[I get no commission from this link, it is just a direct link for your convenience]

In Part D, in January, I shared a couple of specific fiction writing techniques, with examples, that allow you to adapt your fine stories to fiction without getting bogged down in too much actual history details. You want historical detail, but too much may very well be too much for a good story.

Today, in Part E, we want to share another totally different perspective that you might consider for turning the stories you have found in your family history research into meaningful, and enjoyable, fiction stories to share. This can be especially useful where there are significant gaps in the historical facts you have available upon which to base the stories.

As a point of reference, I’ve use this approach, to-date, to share 64 stories in my series, “Weston Wagons West.” I created the fictional Weston family beginning in the 1600s with three brothers moving from England to America, one to Virginia, one to Maryland, and one to Massachusetts. Not only do I tell their stories (based on related research of the context of the place and times), but I portray them as neighbors and friends of my actual ancestors and relatives in those times and places. I am very careful to only tell stories within the historical facts, events, and places, based on research. This framework is then “filled-in” with fictional elements. I use every historical fact of which I am aware, and weave my stories around those facts.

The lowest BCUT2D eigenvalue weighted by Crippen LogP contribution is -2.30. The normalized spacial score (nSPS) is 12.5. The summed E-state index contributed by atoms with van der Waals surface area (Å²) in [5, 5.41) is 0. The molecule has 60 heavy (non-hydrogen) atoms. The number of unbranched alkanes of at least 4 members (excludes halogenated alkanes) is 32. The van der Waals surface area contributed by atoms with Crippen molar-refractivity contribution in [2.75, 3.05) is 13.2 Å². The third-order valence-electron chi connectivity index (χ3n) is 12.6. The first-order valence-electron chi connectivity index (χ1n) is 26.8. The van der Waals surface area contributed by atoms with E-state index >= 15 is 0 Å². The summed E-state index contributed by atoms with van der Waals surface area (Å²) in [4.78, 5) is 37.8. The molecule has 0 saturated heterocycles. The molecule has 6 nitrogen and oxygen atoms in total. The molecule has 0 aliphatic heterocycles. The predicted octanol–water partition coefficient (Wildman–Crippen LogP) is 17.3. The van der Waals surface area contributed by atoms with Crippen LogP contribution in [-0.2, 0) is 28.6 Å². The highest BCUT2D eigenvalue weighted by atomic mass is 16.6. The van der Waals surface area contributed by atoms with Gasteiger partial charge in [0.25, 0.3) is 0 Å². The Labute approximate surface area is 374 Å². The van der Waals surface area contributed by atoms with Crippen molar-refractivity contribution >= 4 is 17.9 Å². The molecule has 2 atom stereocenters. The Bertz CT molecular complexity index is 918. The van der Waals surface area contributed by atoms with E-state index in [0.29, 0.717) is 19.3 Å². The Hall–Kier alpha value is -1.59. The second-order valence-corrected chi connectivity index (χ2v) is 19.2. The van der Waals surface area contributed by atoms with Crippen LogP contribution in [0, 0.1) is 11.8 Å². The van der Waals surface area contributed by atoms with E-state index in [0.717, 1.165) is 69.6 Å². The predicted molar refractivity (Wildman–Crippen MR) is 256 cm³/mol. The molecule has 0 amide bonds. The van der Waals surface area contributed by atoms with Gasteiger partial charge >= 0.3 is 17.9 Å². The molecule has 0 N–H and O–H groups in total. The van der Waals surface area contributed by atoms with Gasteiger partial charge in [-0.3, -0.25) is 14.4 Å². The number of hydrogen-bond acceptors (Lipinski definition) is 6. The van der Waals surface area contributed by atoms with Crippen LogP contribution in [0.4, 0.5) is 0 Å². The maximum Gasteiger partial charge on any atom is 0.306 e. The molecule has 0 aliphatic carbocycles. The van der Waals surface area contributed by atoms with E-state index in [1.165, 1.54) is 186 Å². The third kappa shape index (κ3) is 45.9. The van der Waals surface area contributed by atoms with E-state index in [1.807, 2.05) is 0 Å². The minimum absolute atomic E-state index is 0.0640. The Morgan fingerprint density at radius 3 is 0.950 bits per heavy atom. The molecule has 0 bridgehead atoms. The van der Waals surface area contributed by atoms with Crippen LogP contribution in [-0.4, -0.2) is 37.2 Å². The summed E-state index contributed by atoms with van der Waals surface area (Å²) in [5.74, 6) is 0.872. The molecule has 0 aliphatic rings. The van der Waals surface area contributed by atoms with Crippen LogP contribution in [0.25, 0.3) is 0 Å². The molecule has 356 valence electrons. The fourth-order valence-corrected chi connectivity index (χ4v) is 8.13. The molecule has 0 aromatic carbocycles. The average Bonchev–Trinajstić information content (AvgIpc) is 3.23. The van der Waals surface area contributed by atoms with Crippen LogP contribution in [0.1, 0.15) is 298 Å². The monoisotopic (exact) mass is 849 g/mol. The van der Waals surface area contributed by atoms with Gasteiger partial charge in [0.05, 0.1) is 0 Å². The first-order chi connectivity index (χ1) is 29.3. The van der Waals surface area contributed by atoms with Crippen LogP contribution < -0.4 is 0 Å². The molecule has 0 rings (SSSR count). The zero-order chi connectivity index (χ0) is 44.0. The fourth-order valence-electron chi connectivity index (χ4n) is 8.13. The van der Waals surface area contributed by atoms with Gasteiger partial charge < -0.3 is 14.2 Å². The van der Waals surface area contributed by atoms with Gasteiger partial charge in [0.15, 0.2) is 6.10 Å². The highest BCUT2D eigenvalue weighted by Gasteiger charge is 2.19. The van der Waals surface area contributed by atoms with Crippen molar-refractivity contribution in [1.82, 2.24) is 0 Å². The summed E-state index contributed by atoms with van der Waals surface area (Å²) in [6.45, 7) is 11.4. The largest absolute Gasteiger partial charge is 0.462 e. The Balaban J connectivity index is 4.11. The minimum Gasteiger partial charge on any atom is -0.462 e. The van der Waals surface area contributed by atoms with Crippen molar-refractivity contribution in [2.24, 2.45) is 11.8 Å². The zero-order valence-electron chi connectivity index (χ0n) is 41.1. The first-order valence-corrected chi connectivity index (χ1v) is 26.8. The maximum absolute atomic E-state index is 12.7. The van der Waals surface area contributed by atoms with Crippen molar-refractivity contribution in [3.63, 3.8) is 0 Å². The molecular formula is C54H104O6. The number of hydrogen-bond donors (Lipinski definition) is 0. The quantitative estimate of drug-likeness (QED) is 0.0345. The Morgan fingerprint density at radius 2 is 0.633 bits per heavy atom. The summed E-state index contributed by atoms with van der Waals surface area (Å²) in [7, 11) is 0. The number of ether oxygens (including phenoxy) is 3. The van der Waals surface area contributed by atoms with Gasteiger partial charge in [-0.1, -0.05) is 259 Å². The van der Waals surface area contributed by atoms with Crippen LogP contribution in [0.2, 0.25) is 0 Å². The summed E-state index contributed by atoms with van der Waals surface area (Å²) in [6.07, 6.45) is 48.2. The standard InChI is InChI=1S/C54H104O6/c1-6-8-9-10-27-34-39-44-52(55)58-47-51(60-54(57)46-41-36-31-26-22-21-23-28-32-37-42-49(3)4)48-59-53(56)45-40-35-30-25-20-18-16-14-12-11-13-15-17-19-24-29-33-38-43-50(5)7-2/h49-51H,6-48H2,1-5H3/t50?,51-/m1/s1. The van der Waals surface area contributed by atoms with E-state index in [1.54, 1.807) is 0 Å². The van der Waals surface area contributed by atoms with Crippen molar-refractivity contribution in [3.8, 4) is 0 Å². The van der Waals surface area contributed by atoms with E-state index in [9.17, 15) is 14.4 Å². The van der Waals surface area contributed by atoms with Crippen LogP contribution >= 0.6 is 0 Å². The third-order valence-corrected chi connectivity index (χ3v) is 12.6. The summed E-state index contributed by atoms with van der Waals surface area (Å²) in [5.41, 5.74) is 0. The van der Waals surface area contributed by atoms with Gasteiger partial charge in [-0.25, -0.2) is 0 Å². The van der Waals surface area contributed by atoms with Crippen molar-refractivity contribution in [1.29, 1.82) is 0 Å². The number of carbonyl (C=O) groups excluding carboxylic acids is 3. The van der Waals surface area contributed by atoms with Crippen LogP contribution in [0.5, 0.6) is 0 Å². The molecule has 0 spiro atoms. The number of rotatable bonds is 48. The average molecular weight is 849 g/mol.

Let’s use one more recent, and one very early, example to illustrate how this can be done. The most recent story I published, tells of my great-grandfather, James P. Preston, as a 17-year-old, making his way to catch a wagon train to California as part of the Gold Rush, in 1852. That part is factual. I even have identified a news article of his departure from Council Bluffs, Iowa, in the spring, as well as one documenting his arrival in Sacramento, California in the fall.

The story I told in this particular episode was the journey across southern Iowa, from Illinois, of James,  J.P., along with his friend, Martie Weston, earlier in the spring. The details of this journey (none of which were available from my research on him - just that he did it) were derived first from a diary of a person who actually made the trip a year or so later. I then looked up the history of each of the towns and activities mentioned in the diary, on Wikipedia, and other sources, to fill in interesting events and activities that they would have encountered in 1852. One river crossing would have been made only a few months after a tornado had ravaged the town and the ferry. The ferry they used (presumably) was one of the first things re-constructed after the tornado, of course.